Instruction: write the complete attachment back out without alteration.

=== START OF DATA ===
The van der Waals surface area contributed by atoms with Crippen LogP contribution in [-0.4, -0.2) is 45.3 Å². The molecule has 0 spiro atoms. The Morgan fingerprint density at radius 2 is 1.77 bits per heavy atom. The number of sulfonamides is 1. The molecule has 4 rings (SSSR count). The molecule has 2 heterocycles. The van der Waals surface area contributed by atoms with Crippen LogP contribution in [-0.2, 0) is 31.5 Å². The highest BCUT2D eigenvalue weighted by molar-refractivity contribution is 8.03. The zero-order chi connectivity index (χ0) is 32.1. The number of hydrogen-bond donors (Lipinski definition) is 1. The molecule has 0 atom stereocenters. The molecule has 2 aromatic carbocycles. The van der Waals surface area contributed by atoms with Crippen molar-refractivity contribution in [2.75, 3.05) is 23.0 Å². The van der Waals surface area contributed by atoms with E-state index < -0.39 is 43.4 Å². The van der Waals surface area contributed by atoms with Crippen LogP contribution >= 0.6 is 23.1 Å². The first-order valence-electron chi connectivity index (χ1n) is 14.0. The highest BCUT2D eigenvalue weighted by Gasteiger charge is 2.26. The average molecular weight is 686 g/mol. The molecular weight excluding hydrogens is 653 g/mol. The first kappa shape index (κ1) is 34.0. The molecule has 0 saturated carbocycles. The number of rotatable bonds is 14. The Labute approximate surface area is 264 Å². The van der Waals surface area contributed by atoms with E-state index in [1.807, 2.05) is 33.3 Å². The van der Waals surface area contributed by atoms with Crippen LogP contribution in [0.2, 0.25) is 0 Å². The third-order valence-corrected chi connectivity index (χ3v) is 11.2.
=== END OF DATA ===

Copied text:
The van der Waals surface area contributed by atoms with Crippen LogP contribution in [-0.4, -0.2) is 45.3 Å². The molecule has 0 spiro atoms. The Morgan fingerprint density at radius 2 is 1.77 bits per heavy atom. The number of sulfonamides is 1. The molecule has 4 rings (SSSR count). The molecule has 2 heterocycles. The van der Waals surface area contributed by atoms with Crippen LogP contribution in [-0.2, 0) is 31.5 Å². The highest BCUT2D eigenvalue weighted by molar-refractivity contribution is 8.03. The zero-order chi connectivity index (χ0) is 32.1. The number of hydrogen-bond donors (Lipinski definition) is 1. The molecule has 0 atom stereocenters. The molecule has 2 aromatic carbocycles. The van der Waals surface area contributed by atoms with Crippen molar-refractivity contribution in [2.75, 3.05) is 23.0 Å². The van der Waals surface area contributed by atoms with E-state index < -0.39 is 43.4 Å². The van der Waals surface area contributed by atoms with Crippen LogP contribution >= 0.6 is 23.1 Å². The first-order valence-electron chi connectivity index (χ1n) is 14.0. The highest BCUT2D eigenvalue weighted by Gasteiger charge is 2.26. The average molecular weight is 686 g/mol. The molecular weight excluding hydrogens is 653 g/mol. The first kappa shape index (κ1) is 34.0. The molecule has 0 saturated carbocycles. The number of rotatable bonds is 14. The Labute approximate surface area is 264 Å². The van der Waals surface area contributed by atoms with E-state index in [1.807, 2.05) is 33.3 Å². The van der Waals surface area contributed by atoms with Crippen LogP contribution in [0.2, 0.25) is 0 Å². The third-order valence-corrected chi connectivity index (χ3v) is 11.2.